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Reading Disability: Progress and Research Needs in Dyslexia.

Am J Dis Child. 1963;105(2):227-228. doi:10.1001/archpedi.1963.02080040229025.
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This book presents a good overview and some specific technical discussions of dyslexia, a problem that is being seen more frequently by pediatricians, as school personnel and parents recognize its medical nature. Dyslexia, as treated in the book, is considered as a developmental neurological dysfunctioning with important relationships to other associated or secondary neurological, psychiatric, and educational problems. Based upon a symposium (Johns Hopkins Medical Institutes on Nov. 15-17, 1961), the book does not present much that is new to specialists in the field, but it does supply the long-needed general reference that brings together and clearly discusses what is known about dyslexia. It is not a clinical manual but, instead, is oriented toward research needs as its subtitle suggests.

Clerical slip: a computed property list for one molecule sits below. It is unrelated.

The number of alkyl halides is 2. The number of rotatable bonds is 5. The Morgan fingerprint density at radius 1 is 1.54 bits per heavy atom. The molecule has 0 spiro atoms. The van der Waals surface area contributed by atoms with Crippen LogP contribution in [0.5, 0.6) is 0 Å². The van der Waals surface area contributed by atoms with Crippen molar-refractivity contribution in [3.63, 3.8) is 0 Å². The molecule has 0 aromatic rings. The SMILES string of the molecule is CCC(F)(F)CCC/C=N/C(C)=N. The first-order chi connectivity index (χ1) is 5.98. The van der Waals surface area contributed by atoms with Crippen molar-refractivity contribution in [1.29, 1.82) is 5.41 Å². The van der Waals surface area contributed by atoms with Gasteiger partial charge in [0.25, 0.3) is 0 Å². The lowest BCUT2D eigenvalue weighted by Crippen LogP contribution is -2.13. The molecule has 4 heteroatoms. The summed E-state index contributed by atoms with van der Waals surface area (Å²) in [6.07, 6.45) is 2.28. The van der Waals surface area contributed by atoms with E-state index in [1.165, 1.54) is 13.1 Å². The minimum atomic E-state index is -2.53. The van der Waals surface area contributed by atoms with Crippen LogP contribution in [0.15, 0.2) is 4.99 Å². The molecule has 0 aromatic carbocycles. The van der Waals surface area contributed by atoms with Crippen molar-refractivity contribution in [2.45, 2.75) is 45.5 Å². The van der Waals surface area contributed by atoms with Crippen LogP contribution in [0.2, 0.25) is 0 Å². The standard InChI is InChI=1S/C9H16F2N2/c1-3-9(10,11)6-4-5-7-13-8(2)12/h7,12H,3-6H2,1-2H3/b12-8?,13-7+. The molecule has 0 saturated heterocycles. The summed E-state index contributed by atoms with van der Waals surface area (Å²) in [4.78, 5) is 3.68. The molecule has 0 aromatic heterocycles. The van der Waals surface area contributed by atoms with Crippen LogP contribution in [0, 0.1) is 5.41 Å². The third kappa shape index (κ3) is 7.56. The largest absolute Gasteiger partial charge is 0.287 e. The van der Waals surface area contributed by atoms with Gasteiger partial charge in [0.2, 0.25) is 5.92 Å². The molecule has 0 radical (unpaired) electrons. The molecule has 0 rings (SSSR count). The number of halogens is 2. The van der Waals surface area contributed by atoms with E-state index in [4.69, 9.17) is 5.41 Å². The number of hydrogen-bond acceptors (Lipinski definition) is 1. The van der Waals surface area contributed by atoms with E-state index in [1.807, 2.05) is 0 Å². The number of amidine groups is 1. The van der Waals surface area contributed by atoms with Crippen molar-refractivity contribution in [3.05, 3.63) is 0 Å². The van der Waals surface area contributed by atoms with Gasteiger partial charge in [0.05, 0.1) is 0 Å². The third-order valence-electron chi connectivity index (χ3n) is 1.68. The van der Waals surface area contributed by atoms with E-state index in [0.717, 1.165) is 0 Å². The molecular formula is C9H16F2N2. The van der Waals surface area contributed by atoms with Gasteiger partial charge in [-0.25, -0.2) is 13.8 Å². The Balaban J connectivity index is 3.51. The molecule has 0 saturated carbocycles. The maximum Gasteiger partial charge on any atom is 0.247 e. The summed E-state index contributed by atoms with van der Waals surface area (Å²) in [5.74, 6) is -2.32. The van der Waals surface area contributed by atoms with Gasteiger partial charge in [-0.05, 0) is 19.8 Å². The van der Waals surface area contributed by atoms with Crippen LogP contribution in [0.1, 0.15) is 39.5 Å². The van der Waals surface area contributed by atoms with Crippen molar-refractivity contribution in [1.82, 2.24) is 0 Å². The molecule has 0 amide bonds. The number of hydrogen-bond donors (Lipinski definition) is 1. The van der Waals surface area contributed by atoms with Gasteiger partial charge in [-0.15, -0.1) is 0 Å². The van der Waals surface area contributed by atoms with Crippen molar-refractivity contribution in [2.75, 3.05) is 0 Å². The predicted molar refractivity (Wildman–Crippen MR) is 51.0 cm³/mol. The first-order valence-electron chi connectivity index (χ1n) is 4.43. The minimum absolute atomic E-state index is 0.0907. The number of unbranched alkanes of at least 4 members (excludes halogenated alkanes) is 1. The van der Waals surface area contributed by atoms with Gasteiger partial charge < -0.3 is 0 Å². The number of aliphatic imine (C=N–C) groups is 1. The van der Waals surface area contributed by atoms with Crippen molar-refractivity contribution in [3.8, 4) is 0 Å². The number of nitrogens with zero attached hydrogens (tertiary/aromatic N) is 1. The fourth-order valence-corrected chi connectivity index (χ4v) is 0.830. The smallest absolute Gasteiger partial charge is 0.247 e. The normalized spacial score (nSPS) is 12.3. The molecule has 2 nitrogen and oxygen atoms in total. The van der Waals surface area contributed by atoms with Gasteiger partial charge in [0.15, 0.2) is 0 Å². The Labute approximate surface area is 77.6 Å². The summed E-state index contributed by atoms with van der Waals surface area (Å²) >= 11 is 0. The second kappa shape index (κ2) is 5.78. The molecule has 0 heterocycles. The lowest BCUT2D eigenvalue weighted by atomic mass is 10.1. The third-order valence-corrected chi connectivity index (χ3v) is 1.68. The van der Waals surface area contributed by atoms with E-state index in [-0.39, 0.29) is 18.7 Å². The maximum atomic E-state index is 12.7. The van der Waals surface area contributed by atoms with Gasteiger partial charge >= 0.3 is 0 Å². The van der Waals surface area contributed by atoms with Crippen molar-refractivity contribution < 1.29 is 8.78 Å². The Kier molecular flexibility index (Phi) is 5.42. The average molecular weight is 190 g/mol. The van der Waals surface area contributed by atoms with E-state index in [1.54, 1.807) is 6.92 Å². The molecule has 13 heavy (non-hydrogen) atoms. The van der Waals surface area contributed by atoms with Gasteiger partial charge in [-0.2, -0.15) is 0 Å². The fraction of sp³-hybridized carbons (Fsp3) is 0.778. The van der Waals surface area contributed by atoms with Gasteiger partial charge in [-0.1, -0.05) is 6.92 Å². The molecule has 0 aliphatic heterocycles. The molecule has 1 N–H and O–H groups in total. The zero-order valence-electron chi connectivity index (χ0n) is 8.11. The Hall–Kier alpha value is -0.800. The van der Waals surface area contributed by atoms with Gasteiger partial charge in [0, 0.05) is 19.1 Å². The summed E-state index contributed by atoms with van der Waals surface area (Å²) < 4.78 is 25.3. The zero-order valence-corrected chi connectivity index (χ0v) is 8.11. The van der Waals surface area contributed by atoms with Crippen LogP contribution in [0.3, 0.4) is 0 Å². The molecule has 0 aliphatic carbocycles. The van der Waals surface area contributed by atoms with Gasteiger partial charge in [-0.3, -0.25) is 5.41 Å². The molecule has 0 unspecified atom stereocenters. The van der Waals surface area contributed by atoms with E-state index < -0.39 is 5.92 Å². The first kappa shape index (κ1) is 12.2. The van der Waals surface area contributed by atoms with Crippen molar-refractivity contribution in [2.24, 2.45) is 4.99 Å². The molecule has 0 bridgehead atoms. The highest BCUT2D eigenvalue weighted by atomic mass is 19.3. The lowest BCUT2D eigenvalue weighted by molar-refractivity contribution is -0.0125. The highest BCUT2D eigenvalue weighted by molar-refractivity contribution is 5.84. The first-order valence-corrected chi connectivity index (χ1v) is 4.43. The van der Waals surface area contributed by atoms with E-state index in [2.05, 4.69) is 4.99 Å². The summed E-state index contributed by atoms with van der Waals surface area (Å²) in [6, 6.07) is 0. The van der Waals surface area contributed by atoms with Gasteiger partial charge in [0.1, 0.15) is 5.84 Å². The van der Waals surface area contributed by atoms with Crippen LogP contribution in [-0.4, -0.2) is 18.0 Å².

Of considerable value to the pediatrician is the first chapter by the editor, which is purported to be a postconference review of the main themes emerging from discussions following the


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